Let's return to the real world where vegans are indeed a minority. Which is the more effective way to reduce suffering -- reducing demand for animal products, or changing the way animals are raised and treated on farms? It is not easy to find an equivalency here because suffering itself is difficult to rank or quantify. And is death considered morally neutral in this question? (In Animal Liberation, Peter Singer argues that suffering is a well-defined concern, but dying is not.) This kind of question divides animal welfare organizations (eg. RSPCA, Humane Society of US) and animal liberation/animal rights organizations (Animal Defense League, FARM USA) to this day. No amount of math can definitively answer this for you.

So I'll assume the only scenario in which we can easily set up an equivalency -- you want to pay money to an advocacy group so that they can convince somebody to go vegan on your behalf who otherwise would not have done so (demand-side conservation). How much would that cost? Now we are getting close to a well-defined question! But even for organizations that work in this space, that number is quite elusive. Most people do not change their lifestyle after a single interaction with a brochure or a public demonstrator, so the real cost of "making" a vegan is amortized over an unknown number of interactions. And for any given campaign, the number of people who adopt a vegan lifestyle is also likely unknown, unless every person is identified and has a personalized follow-up. Animal Charity Evaluators goes into much more detail about the challenges in estimating these costs. I tried (but was unable) to find numbers from Animal Charity Evaluators, Animal Equality, Faunalytics, and the Centre for Vegan Advocacy.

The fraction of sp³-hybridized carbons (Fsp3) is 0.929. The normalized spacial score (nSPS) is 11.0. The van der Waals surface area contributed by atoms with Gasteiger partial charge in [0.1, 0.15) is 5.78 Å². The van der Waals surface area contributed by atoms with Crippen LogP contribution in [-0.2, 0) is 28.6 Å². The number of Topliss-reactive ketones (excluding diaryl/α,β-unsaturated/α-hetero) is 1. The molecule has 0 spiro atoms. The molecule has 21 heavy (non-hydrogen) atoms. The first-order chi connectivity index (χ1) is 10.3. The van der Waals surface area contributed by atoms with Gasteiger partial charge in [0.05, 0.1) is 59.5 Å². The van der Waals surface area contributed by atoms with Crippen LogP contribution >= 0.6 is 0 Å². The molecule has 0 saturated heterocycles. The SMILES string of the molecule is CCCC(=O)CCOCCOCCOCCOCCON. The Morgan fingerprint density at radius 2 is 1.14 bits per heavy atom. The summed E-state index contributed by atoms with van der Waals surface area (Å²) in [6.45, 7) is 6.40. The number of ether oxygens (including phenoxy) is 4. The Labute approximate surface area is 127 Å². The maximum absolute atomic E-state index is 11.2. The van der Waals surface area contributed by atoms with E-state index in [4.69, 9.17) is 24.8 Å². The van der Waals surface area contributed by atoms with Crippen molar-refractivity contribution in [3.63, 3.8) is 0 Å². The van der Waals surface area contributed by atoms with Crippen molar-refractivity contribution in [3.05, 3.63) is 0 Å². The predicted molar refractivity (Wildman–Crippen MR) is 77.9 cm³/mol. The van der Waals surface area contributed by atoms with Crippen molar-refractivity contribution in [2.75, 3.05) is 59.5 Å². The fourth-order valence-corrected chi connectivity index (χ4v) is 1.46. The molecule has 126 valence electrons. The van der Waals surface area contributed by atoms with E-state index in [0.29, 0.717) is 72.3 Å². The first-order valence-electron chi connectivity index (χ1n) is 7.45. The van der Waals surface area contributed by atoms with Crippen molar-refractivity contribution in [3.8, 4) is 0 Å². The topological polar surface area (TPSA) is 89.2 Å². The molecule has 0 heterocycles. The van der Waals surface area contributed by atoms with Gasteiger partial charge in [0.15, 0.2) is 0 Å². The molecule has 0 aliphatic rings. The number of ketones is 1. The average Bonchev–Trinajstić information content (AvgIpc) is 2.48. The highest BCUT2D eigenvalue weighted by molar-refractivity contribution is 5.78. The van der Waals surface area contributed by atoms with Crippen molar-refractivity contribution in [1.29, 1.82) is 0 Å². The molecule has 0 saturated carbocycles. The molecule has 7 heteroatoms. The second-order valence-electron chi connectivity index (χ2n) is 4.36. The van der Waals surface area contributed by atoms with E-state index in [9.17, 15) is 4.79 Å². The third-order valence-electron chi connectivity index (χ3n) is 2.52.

But it turns out this approach is probably not optimal anyways. Recent findings have suggested that it is more cost effective to convince two people to go 50% vegan than to convince one person to go 100% vegan.

Even if this number were readily available, the problem is further compounded by the fact that most people who originally adopt a vegan lifestyle do not maintain that change, and revert to a diet that more closely resembles the standard diet for their culture and geography. To compute how much it would cost to "maintain" one additional vegan would need to take this into account as well. These are the type of questions that "effective altruists" (a group/movement) are constantly trying to answer.

Effective Altruism is based on utilitarianism, which has its own moral quandaries. The trolley problem is one famous example. If there was a scenario where five people could be saved by murdering one, would it be desirable or morally repugnant? This is not purely theoretical -- look closely enough, and you can see many examples of this moral dilemma present in the world today.


In this answer, I hope to have convinced you that this question is too broad and too complex for the answer to be distilled down to a simple number.

You need to decide for yourself if you value the welfare and lives of animals more than you value your unchanged lifestyle. Then live with that, rather than asking how much it costs to pay away your sins.